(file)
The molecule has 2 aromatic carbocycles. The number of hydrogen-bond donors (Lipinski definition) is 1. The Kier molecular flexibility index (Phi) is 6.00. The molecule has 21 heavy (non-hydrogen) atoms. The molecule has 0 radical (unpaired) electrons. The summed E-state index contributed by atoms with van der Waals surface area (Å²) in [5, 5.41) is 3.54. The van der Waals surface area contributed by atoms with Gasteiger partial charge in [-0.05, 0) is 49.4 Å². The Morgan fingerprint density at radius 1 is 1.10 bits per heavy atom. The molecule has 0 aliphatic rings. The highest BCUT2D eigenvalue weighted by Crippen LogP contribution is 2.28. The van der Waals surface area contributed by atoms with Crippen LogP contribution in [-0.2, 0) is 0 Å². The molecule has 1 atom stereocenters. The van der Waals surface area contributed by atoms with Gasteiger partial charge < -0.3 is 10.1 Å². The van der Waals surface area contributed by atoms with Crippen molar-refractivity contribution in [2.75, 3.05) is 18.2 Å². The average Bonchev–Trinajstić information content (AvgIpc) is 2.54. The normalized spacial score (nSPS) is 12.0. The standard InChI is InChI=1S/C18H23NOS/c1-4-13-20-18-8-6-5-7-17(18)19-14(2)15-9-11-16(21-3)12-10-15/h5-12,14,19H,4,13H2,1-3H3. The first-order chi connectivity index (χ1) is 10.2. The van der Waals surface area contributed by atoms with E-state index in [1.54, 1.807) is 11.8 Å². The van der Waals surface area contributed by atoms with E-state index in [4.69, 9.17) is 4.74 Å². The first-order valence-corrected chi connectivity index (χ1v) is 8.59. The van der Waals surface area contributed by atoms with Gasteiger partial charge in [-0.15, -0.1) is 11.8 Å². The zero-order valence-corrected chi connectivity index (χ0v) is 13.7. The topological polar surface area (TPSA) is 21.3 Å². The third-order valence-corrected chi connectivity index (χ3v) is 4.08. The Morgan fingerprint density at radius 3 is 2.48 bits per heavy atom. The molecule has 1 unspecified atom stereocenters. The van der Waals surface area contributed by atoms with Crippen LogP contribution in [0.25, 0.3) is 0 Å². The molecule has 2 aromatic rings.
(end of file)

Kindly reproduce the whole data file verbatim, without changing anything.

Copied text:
The molecule has 2 aromatic carbocycles. The number of hydrogen-bond donors (Lipinski definition) is 1. The Kier molecular flexibility index (Phi) is 6.00. The molecule has 21 heavy (non-hydrogen) atoms. The molecule has 0 radical (unpaired) electrons. The summed E-state index contributed by atoms with van der Waals surface area (Å²) in [5, 5.41) is 3.54. The van der Waals surface area contributed by atoms with Gasteiger partial charge in [-0.05, 0) is 49.4 Å². The Morgan fingerprint density at radius 1 is 1.10 bits per heavy atom. The molecule has 0 aliphatic rings. The highest BCUT2D eigenvalue weighted by Crippen LogP contribution is 2.28. The van der Waals surface area contributed by atoms with Crippen LogP contribution in [-0.2, 0) is 0 Å². The molecule has 1 atom stereocenters. The van der Waals surface area contributed by atoms with Gasteiger partial charge < -0.3 is 10.1 Å². The van der Waals surface area contributed by atoms with Crippen molar-refractivity contribution in [2.75, 3.05) is 18.2 Å². The average Bonchev–Trinajstić information content (AvgIpc) is 2.54. The normalized spacial score (nSPS) is 12.0. The standard InChI is InChI=1S/C18H23NOS/c1-4-13-20-18-8-6-5-7-17(18)19-14(2)15-9-11-16(21-3)12-10-15/h5-12,14,19H,4,13H2,1-3H3. The first-order chi connectivity index (χ1) is 10.2. The van der Waals surface area contributed by atoms with E-state index in [1.54, 1.807) is 11.8 Å². The van der Waals surface area contributed by atoms with E-state index in [4.69, 9.17) is 4.74 Å². The first-order valence-corrected chi connectivity index (χ1v) is 8.59. The van der Waals surface area contributed by atoms with Gasteiger partial charge in [-0.15, -0.1) is 11.8 Å². The zero-order valence-corrected chi connectivity index (χ0v) is 13.7. The topological polar surface area (TPSA) is 21.3 Å². The third-order valence-corrected chi connectivity index (χ3v) is 4.08. The Morgan fingerprint density at radius 3 is 2.48 bits per heavy atom. The molecule has 1 unspecified atom stereocenters. The van der Waals surface area contributed by atoms with Crippen LogP contribution in [0.25, 0.3) is 0 Å². The molecule has 2 aromatic rings.